Microsoft Announces a 'Free Educational Marketplace' for Minecraft

Published: Tuesday, March 24, 2020 - 11:06 | By: Patrick Perrault
Developer
Mojang
Release Date
May 17, 2009
Series
Minecraft
Multiplayer modes
Co Op, Local, Online
Purchase (Some links may be affiliated)
Minecraft.net
Educationally Educational.

Today, Microsoft has announced a new category for their Minecraft Marketplace--an Education category that includes educational worlds that can be played with family and friends.

With hundreds of millions of kids at home due to coronavirus-related school closures more kids are going online to spend time with their friends, explore online worlds and learn through play," said Phil Spencer, Head of Xbox. Families are trying to navigate the need to help their children with distance learning and balance that with taking time to have fun.

Players will able to choose from ten worlds chosen from the Minecraft Education Edition lessons, created by users such as Everbloom, Jigarbov, Lifeboat, Razzleberries, The World Foundry, Blockworks, and Imagiverse. Players will be able to explore concepts such as renewable energy, marine biology, Greek history, the International Space Station, famous Washington D.C. landmarks, and more. Players will be able to find and build "3D fractals" as well, which I'm sure everyone is super excited to hear. All of the worlds are available to download right now, and will be free to download until June 30, 2020.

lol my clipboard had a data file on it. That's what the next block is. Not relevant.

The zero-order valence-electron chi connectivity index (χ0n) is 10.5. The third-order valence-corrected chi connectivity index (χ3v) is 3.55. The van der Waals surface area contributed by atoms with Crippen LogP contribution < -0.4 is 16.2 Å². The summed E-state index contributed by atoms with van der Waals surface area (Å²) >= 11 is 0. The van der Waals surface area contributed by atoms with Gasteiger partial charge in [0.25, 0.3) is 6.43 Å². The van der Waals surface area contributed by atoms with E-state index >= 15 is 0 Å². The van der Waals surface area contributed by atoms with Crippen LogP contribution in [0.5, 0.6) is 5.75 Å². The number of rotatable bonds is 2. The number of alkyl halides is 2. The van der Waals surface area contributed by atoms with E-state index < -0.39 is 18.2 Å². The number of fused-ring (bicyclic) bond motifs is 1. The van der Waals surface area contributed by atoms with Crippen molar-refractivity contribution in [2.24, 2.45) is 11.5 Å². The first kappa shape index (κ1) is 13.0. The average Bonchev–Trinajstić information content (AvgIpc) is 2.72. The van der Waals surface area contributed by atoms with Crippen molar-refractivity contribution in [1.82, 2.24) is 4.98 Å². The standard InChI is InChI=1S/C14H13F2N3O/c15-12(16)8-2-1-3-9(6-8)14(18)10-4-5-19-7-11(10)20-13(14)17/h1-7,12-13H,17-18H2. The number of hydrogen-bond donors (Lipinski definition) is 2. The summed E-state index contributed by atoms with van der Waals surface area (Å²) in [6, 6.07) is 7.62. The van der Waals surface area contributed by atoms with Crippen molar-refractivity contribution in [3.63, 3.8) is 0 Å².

Any player with Minecraft for Bedrock platforms (the newer version of Minecraft) will be able to find the worlds by launching the game and opening the in-game store. If you're curious about exploring these new worlds, you can get Minecraft via Android & iOS, Kindle Fire, Windows 10 PC, Gear VR, Oculus Rift, Fire TV, Xbox One, Windows MR, Nintendo Switch, and PlayStation 4. 


Quick Take:

This is an interesting idea. Minecraft has always had potential as a teaching tool due to how easy it is to pick up and play. Everyone has played with Lego or blocks at one point or another and knows what to do with them, so a video game doing the same thing should be no surprise that it's a massive hit. To combine Minecraft with education seems like another no-brainer, because while maybe some of the hardcore audience has moved on after so long, a lot of kids still play it, making it an invaluable teaching aid if used appropriately. Plus, who doesn't want to see the International Space Station?


What do you think of this news? Are you interested in downloading this free content? Do you still play Minecraft? Let us know in the comments!


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